Review: Writer Emergency Pack

Arrived today: The #writeremergency #darkmode deck! @writeremergency @johnaugust #amwriting

A photo posted by Michael Hicks (@mphicks79) on

Back in November, I supported the Writer Emergency Pack as a Kickstarter project and received the final print deck in December. I was absolutely thrilled with the final card deck, and wrote about it a bit back then and posted a couple pieces of iPhoneography to go with it.

Tuesday night, I received the Kickstarter backer-exclusive Dark Mode deck, which is basically the same as the regular pack but printed on sleek all-black cards and a much darker box. It’s really nice looking and a fun little change of pace from the standard cards. The Emergency Pack crew even added the delightful little touch of wrapping the Dark Mode deck in black tissue paper, helping to emphasize the stygian nature of this updated deck.

The two #writeremergency packs side-by-side. @writeremergency @johnaugust #darkmode #amwriting

A photo posted by Michael Hicks (@mphicks79) on

Although these decks started out as a Kickstarter project, the Emergency crew is now making the standard decks available on a wider scale. Every writer can (and should!) now buy them via Amazon.

Here’s the review I posted on their product page:


This is a terrific and easy-to-use resource for writers both established and up-and-coming, designed to help storytellers get out of whatever corners they’ve written themselves into or to brainstorm ways of reinvigorating stalled ideas.

The Emergency Pack is designed to look and feel like your average deck of cards, like Bicycle playing cards, but for authors in a jam. Using these cards is very simple and is outlined on a 3-step “Emergency Procedures” card at the front of the deck: focus on your writing conundrum, draw an illustrated Idea card at random, read it and then read the corresponding Detail card. Maybe the ideas will help, or maybe they won’t, but the goal is get you asking “what if?” and to hopefully get you drifting back into the right territory. Some random cards might be “What Would Indy Do?”, “Switch Genres”, or “Kill The Hero.” The accompanying illustrations are well-drawn, detailed, and amusing (and sometimes even downright irreverent).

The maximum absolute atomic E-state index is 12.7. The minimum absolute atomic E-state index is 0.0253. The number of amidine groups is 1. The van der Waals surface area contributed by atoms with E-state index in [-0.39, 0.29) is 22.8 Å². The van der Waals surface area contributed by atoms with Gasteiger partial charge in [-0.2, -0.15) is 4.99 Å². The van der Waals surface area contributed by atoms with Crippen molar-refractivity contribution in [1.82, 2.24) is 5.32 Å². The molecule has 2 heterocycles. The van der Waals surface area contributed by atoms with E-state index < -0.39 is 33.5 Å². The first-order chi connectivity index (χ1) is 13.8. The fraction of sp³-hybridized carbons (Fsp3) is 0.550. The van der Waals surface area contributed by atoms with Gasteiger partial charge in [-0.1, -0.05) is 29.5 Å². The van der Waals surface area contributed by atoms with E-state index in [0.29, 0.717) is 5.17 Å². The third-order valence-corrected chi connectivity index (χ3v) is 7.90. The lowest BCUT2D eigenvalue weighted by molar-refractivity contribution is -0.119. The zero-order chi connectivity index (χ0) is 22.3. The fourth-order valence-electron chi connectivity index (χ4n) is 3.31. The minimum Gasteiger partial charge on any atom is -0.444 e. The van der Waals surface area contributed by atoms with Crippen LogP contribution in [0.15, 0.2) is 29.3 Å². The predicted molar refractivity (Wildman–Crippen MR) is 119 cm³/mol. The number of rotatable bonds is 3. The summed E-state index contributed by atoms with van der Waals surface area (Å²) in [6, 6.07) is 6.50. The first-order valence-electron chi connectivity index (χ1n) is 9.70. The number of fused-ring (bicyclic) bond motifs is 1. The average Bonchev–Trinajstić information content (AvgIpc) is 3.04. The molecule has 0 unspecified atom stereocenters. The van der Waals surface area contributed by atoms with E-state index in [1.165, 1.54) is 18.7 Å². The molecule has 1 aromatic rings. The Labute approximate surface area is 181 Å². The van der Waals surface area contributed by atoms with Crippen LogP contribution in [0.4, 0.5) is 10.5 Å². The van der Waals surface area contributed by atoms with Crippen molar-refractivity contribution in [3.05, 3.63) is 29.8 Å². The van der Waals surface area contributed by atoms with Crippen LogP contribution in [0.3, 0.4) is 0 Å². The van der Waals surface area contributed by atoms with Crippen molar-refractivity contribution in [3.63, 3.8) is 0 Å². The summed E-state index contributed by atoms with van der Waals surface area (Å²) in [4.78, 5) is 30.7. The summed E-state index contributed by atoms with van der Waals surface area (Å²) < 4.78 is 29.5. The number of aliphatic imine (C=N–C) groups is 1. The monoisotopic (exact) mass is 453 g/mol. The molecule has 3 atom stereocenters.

Shuffling through the deck during one of my own jams helped me brainstorm a finale to a recent short story that I had no idea how to finish. The writing had gone smoothly throughout, right up until the climax. And while the fix ended up being fairly simple, it wasn’t really until I’d played around with these cards that I realized how helpful the Emergency Pack truly was. It gave me a much-needed kick in the rear, helped me think my way through a muddled segment of story, and wrap up my project in a way that I found both useful, true to the story, and a worked as a satisfying finish.

The Writer Emergency Pack is a fun little tool for writers, and it’s small size – the same as your average deck of playing cards – makes it’s conveniently portable for authors on the go. If you’re the type to write while traveling or at your local coffee shop, you can easily incorporate this pack into your writing routine at any place, at any time. You might not always need it, but, then again, it is for emergencies, and you never know when it might come in handy. It very well could save your entire story, although some of your characters may never forgive you.


I’ll have a new short story printed in an upcoming anthology (currently slated for Aug./Sept. time-frame), and I absolutely did use these cards to drum up that piece’s finale. They were a total lifesaver (well, for me, as an author anyway. Less of a lifesaver for some poor fictional schmucks, but whatever). I’ll let you be the judge on how well I did with that story later this year, but as far as I’m concerned the Writer Emergency Pack has proved to be an excellent investment already. I’m keeping these cards handy and close to the keyboard when I write, just in case.